By Sue Illman
Put a dozen members of the profession in a room, and the place is quickly abuzz, as ‘talking landscapes’ is something we all like to do. Conversely, participating in public debate, or even worse provoking it, couldn’t be further from most people’s comfort zone.
Why is that, when serious public debate is exactly what we need? The subject of how we plan for the future of people, and the environment to support them, has never been more important. So why are we so cautious, when we not only have the skills necessary to join the debate, but also to shape it?
While the awards are a celebration of the work of the profession, they are also a strong indicator of the direction in which it is moving; and this year landscape is starting to show how it can take the lead. Leadership goes to the heart of the issue, as it demonstrates how new approaches to our future and the liveability of our towns and cities can derive from a landscape-led approach, and is the fundamental debate in which we must engage.
Big thinking and the big picture, on both a national and international level, are challenging us to address those difficult issues of an increasing population, climate change and sustainability, and to take a lead in delivering exciting but people-centred solutions. Whilst a number of practices are seeking to do so, it has been exemplified in this year’s awards by the work of AECOM through its Global Cities programme in a number of major cities, and by Grant Associates. Gardens by the Bay has been much publicised, and ably demonstrates how innovation, sustainability, beauty and fun can come together, and set new standards for design. But not all projects can be so sexy; simple practical problems equally require well-formulated solutions although they may not catch the headlines in the same way. Big thinking on a more day to day level underpins LDA’s work for the national rail network , bringing together issues of local landscape character, ecosystem services and vegetation management in a coherent and deliverable way. We need such comprehensive approaches, if we are to achieve multiple benefits from the work that we do.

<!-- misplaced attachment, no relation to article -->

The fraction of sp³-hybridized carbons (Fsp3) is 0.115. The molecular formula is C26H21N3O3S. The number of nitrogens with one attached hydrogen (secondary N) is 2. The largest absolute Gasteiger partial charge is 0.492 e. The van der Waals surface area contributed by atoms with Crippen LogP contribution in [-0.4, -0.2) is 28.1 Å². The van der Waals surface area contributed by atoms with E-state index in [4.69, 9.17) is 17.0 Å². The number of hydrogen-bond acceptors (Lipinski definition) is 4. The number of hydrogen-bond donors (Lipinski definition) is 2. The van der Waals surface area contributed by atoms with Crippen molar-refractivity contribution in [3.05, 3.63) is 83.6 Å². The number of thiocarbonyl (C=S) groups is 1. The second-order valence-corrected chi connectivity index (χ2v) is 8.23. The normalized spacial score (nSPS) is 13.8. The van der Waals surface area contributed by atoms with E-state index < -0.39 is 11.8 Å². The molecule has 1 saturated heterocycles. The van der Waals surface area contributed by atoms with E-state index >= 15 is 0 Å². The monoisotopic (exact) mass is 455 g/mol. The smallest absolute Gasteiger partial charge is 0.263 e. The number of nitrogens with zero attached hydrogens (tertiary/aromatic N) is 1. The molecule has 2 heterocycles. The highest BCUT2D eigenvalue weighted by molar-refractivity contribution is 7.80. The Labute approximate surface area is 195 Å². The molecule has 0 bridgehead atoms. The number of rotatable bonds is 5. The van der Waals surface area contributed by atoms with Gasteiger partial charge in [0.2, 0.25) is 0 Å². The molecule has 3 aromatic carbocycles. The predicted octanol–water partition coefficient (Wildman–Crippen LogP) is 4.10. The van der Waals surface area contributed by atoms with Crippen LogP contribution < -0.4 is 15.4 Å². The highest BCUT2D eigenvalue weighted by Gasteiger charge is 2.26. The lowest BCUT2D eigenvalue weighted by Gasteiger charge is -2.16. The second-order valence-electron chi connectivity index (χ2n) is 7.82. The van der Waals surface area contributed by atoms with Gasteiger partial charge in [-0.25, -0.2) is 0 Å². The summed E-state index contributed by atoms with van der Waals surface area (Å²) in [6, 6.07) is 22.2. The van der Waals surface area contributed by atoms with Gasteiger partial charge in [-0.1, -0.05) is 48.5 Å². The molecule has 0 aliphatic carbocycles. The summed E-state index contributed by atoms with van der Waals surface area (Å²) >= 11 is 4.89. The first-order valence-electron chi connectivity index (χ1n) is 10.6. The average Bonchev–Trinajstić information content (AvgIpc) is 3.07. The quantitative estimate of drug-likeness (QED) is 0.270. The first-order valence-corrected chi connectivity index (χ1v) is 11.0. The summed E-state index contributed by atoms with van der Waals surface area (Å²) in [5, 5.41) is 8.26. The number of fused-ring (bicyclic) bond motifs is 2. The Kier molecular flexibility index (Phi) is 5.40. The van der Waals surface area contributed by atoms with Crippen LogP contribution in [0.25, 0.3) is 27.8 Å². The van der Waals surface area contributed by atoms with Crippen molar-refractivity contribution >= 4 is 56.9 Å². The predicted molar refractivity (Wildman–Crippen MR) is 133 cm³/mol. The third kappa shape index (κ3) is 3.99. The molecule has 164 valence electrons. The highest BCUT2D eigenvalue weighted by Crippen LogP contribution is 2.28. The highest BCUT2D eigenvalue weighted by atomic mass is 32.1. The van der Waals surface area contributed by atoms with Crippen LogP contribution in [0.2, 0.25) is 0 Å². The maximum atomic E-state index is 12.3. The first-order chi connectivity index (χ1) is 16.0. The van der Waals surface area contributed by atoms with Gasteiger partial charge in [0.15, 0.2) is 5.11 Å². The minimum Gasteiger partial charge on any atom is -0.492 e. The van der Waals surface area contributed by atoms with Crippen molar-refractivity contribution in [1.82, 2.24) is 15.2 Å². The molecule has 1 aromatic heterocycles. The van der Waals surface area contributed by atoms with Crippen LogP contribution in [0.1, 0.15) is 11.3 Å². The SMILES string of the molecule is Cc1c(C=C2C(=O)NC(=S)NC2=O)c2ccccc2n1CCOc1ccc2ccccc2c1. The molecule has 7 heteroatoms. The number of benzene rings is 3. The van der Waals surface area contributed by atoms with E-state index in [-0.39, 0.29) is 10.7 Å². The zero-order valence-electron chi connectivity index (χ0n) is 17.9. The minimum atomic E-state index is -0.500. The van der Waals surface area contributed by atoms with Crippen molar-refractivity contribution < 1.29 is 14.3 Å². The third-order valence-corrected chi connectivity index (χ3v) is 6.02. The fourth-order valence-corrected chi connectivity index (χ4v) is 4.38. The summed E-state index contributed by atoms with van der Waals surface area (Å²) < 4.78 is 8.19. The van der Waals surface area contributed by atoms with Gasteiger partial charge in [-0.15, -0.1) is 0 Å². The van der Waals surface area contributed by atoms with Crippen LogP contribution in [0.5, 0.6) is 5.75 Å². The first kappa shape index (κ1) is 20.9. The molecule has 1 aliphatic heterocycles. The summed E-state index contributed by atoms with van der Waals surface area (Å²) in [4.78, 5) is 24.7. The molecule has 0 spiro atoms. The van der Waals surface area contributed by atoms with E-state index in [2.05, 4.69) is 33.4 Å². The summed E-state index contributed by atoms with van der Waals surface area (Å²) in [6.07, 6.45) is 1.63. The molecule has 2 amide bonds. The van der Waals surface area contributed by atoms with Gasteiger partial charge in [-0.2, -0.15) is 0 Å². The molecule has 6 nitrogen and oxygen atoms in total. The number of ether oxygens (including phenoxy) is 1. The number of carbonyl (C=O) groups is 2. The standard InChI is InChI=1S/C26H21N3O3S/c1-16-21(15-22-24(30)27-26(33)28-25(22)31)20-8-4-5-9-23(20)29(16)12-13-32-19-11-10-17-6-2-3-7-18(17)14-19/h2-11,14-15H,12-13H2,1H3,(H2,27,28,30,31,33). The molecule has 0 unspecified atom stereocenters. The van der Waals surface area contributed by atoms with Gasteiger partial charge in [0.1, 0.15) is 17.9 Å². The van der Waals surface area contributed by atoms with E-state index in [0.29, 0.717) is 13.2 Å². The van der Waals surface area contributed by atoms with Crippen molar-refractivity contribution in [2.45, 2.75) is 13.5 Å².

Big thinking also has to deliver locally, as ultimately that is where it is judged by the people who live, work and play there. Understanding people, place and how that can be reconciled within the environment underpins the work of Harrogate Borough Council’s GI Design Guide , while at Accordia the landscape-led solution does exactly that for the people who live there, with thoughtful, well-designed and planted public and private spaces. At Stewart Park, that same understanding has reinvigorated an important public space, returning it as a key focal point for the community, in a way that satisfies not only modern needs but also historic sensitivities; its success demonstrated by the hugely increased number of visitors.
Designing for large numbers of users is always a challenge. Having to deal with half a million visitors almost daily in a small urban space is exceptional, but is a condition that Burns + Nice has addressed with great elegance and creativity at Leicester Square, reconciling traditional and modern influences seamlessly, while helping to boost local business and return this space to the top of the tourist map.
Delight is also a word that should spring to mind, to save us from the functional approaches to problem solving, and it does so readily in the delicacy of approach taken by Churchman and ERZ. Historically, landscape has often been a vehicle for both political and social comment, through allegory or symbolism but such thinking is rarely expressed today. Finding echoes of such thoughts reflected at Greenwich and the David Livingstone Centre is therefore a real pleasure. While a site with strong historic associations demands a careful and sensitive approach, finding design solutions that evoke the spirit of a place or person is particularly challenging, but ultimately essential in creating the right ambience and setting.
Collectively, this year’s entries show a marked shift from projects that just solve the problems they were originally given. They have all looked well beyond the brief and found exceptional solutions that respond on many levels, challenging the way we think about landscape and what it can offer. In raising the game for us all they demonstrate why and how the profession is ever more important in delivering the landscapes that society and the environment needs.